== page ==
> The Cubs bring back four outfielders from last year’s squad that saw extensive playing time. The fifth outfielder spot is still up for grabs and it looks like it will be a tossup between two or three players, unless Mike Quade keeps six outfielders.
It’d be very easy to say that Alfonso Soriano hasn’t lived up to the eight-year $136 million contract he signed in November of 2006. And those people would be right. It seems like he has had more struggles and more injuries than humanly possible. But unfortunately for Cubs fans, he is still around for three more years. If he is not injured and not struggling at the plate, he has the opportunity to be one of the most feared hitters in the game. Now fielding, that’s another issue…The crazy part about Soriano is no matter how many home runs he hits, he struggles to put up big RBI numbers. In fact in all his seasons in the majors, he has gone over 100 RBI just once, in 2005. Not even when he hit a career-high 46 home runs did he get to 100 runs batted in. He has come close numerous times, but hasn’t been able to get over the hump.
Unlike Soriano, who has not played up to his contract, Marlon Byrd, last year’s big signee, arguably did more than that last year in his first season as a Cub. While his power numbers dropped slightly, his average rose 10 points. In fact, really the only big difference was the drop in power numbers. Byrd, however, is not looked upon to be one of the teams’ big boppers and that will continue so even more this season with Carlos Pena’s arrival. What will be interesting to see is if he can build on a year that saw him earn his first All-Star nod. How will working with Victor Conte effect him?
Kosuke Fukudome enters the fourth and final year of yet another ridiculous contract GM Jim Hendry has handed out. He has had an up-and-down three years so far and that is what has bothered Cubs fans. With such a big contract (4 yrs/$48 mil.) and a great track record in Japan, Fukudome’s game suits a player well for a lead-off spot, but his .193 average in that spot has caused managers to flip flop him around. While he had the most home runs he has had a major leaguer (13), his hit, RBI and walk totals were the lowest of his career. And while he doesn’t strike out TOO much, he has yet to have a season where he has walked more than he has struck out.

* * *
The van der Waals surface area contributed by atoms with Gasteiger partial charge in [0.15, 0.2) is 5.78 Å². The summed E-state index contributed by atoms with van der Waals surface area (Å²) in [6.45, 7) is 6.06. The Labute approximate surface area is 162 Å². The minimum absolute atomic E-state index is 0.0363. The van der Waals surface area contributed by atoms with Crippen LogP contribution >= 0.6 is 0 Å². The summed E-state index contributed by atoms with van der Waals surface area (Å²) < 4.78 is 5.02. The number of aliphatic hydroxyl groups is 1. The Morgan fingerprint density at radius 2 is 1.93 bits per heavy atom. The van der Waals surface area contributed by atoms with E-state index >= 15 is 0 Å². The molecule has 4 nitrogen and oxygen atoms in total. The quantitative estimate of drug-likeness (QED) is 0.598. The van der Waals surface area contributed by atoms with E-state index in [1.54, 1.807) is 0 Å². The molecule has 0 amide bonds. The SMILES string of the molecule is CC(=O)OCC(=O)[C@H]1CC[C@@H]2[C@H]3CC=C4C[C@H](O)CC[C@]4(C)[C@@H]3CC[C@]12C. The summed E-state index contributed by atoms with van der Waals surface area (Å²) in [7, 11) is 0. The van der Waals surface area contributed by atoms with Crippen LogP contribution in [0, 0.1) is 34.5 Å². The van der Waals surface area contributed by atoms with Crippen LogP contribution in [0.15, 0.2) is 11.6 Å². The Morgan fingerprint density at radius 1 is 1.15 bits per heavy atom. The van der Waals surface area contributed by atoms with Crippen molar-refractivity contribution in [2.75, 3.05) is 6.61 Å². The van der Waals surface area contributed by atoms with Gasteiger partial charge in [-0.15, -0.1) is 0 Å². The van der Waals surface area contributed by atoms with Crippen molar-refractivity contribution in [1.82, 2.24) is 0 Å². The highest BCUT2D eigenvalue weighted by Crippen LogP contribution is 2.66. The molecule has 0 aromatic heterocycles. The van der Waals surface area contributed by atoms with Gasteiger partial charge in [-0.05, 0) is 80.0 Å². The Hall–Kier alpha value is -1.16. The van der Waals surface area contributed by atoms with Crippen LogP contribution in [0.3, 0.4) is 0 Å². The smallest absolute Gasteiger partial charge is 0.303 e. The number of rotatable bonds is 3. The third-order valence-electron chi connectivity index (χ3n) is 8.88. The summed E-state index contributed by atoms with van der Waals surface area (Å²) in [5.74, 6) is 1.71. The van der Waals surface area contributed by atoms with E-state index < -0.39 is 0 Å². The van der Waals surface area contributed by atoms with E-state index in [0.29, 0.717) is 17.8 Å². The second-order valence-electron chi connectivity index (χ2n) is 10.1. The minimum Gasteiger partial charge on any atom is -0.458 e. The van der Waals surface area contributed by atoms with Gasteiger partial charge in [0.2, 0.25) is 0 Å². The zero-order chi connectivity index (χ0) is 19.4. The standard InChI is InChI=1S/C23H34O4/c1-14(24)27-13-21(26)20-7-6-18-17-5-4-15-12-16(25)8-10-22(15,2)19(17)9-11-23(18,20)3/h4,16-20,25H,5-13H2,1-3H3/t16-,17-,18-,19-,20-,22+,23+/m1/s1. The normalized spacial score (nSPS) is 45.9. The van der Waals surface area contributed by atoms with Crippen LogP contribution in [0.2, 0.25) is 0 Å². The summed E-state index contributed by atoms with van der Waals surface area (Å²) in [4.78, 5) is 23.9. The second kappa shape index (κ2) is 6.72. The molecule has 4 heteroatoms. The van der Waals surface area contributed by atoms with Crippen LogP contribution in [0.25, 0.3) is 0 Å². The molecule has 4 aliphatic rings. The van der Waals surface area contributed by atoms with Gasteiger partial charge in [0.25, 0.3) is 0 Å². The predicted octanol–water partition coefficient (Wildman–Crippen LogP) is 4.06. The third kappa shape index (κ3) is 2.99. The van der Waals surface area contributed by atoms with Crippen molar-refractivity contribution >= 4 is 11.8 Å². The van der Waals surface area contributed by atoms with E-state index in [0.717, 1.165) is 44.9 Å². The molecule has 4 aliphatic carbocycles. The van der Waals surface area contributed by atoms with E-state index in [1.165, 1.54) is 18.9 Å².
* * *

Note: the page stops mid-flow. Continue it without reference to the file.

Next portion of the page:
Fukudome better watch out tho, because if he even starts to struggle, he will lose his starting spot to youngster Tyler Colvin, who can play both corner outfield spots, as well as first base. Colvin had a heck of a rookie season last year, slugging 20 home runs and having a .500 slugging percentage in 358 at-bats. If he doesn’t steal the job this year, it is easy to see Colvin grabbing the right field job for the foreseeable future and being a fixture in the Cubs lineup for years to come. He will also most likely serve as a backup to Carlos Pena at first, a position Colvin played in college at Clemson.
Reed Johnson, a former Cub and Fernando Perez, a player who came over in the Matt Garza trade, will compete for the fifth outfielder spot. This would essentially be Perez’s rookie season, as he only played in 41 games with the Rays. Quade has said that Perez is the fastest player in camp. Johnson played for the Cubs in the 2008 and 2009 seasons. He was with the Dodgers last year, where he saw action in 102 games. While never a power hitter, he brings stability to the lineup and the locker room.